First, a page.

American Sailor
American Sailor won Laurel Park’s allowance feature against a bevy of stakes winners. Photo Jim McCue, Maryland Jockey Club.

For the first time in more than two years, Elvis Trujillo’s name is back in the racing program. But don’t look for it in the usual place.

Trujillo, 36, won 2,102 races as a jockey between 2001 and 2018 but will send out just his third starter as a trainer and first ever at Laurel Park in Friday’s fifth race. The gelding Mystic Times, owned by Ejetero LLC, drew Post 4 of eight in the six-furlong claiming sprint for 3-year-olds and up.

A Maryland-bred son of Tiznow, Mystic Times has a record of 2-3-2 from 15 lifetime starts including a waiver claiming victory for previous trainer Jose Corrales June 5 at Laurel. Corrales, also a former rider, is Trujillo’s uncle.

“He’s a 4-year-old and I think he has a good chance,” Trujillo said. “He is a very good horse.”

A native of Panama who graduated from its famed Laffit Pincay Jr. jockey school in 2000, Trujillo came to Maryland to ride full-time in the fall of 2017 at the behest of Corrales, after spending that summer riding in China.

Trujillo won 28 races over the next four months, including the General George (G3) aboard Corrales-trained Something Awesome, before injuring his ribs and sternum in a three-horse spill March 10, 2018. Once healed, he considered a comeback to riding before ultimately transitioning into a new career.

“After I got hurt, I started training horses with my uncle,” Trujillo said. “Now I’ve got my license and I’m starting on my own. It is very exciting. I’m happy. I am starting my career as a trainer.”

Trujillo launched his career Aug. 9 at Monmouth Park, running second with Confusion Baby Boy and fourth with Eje Gama, both owned by Ejetero. He named Eclipse Award champion Weston Hamilton to ride Mystic Times.

“I was lucky to win a lot of races as a jockey and now I want to try to do the same as a trainer. I am going to try the best I can,” Trujillo said. “I thank God for giving me the opportunity to start again. It’s a different way but it’s good. I’m happy.”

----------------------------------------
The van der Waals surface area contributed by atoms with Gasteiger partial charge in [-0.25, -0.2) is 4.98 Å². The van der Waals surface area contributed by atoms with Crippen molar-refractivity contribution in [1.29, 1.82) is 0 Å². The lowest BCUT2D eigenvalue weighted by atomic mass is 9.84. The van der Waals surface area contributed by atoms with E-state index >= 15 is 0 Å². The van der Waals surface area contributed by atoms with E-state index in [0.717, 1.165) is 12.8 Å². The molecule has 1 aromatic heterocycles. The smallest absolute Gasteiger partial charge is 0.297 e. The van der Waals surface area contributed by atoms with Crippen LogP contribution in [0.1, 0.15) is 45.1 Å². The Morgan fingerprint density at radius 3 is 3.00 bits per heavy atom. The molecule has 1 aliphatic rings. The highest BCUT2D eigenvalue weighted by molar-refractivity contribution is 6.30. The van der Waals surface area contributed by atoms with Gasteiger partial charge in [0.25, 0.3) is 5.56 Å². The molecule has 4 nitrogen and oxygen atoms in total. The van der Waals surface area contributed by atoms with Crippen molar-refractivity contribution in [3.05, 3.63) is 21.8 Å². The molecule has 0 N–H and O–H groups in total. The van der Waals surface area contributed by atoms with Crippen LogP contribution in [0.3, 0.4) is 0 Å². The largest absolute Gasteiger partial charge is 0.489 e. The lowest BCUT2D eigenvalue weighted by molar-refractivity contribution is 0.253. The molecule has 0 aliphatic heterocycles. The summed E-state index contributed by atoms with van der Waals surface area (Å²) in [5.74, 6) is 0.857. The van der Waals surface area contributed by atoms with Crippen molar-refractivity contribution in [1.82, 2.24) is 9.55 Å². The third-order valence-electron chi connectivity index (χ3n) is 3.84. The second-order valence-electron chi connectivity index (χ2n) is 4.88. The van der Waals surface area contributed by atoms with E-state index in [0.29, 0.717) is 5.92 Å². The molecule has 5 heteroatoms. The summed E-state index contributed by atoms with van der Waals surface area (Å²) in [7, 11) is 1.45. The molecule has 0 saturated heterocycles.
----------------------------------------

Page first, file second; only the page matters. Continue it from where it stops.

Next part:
Trujillo currently has eight horses stabled at Laurel Park. In addition to his uncle, he credits his wife, Raquel, with being a major influence in his new undertaking.

“I’m working with my wife. She pushes me a lot to try different things,” he said. “My uncle helps me a lot. I am very thankful to him and to everyone that has helped me get this far.”

Trujillo first came to the U.S. in November 2001, landing in southern California after riding 90 winners in Panama and Mexico City. He rode his first winner on Nov. 28 of that year aboard Britetonzmyday at Hollywood Park, a horse trained by former Eclipse Award-winning apprentice Wesley Ward.

From there, Trujillo spent time riding on circuits in Chicago, Florida and New Jersey, winning meet titles in 2007 at the former Calder Race Course and 2009, 2011 and 2012 at Monmouth Park. His 2,000th career victory came May 9, 2015 aboard first-time starter Matriculate at Santa Anita.

Before making Maryland his home, Trujillo shipped in to ride over the years and won such races as the 2010 Maryland Million Starter Handicap with Northpoint Costas, 2012 Laurel Dash with filly Jazzy Idea, and 2012 Selima with Mystic Love.

In all, Trujillo won 45 career graded stakes, five of them Grade 1, including his breakthrough victory in the 2007 Breeders’ Cup Filly & Mare Sprint aboard Maryfield, on whom he also won the Ballerina (G1). His best horse was Presious Passion, teaming up to win six graded stakes and nearly $1.9 million in purse earnings from 2007-10.

“It’s different. Now I spend more time with the horses and enjoy it more,” Trujillo said. “Before when I was riding you would go ride and go home. Now we have to feed them and take care of them. I get to spend more time with my kids, too. I love it.”

Trujillo, a well-liked and well-respected rider who battled weight issues throughout his career, has enjoyed other benefits of his new job.

“Sometimes I miss riding but I always had trouble with the weights. I couldn’t enjoy it anymore because I had to lose a lot of weight,” he said. “Now, I can eat pizza. I can eat whatever I want.”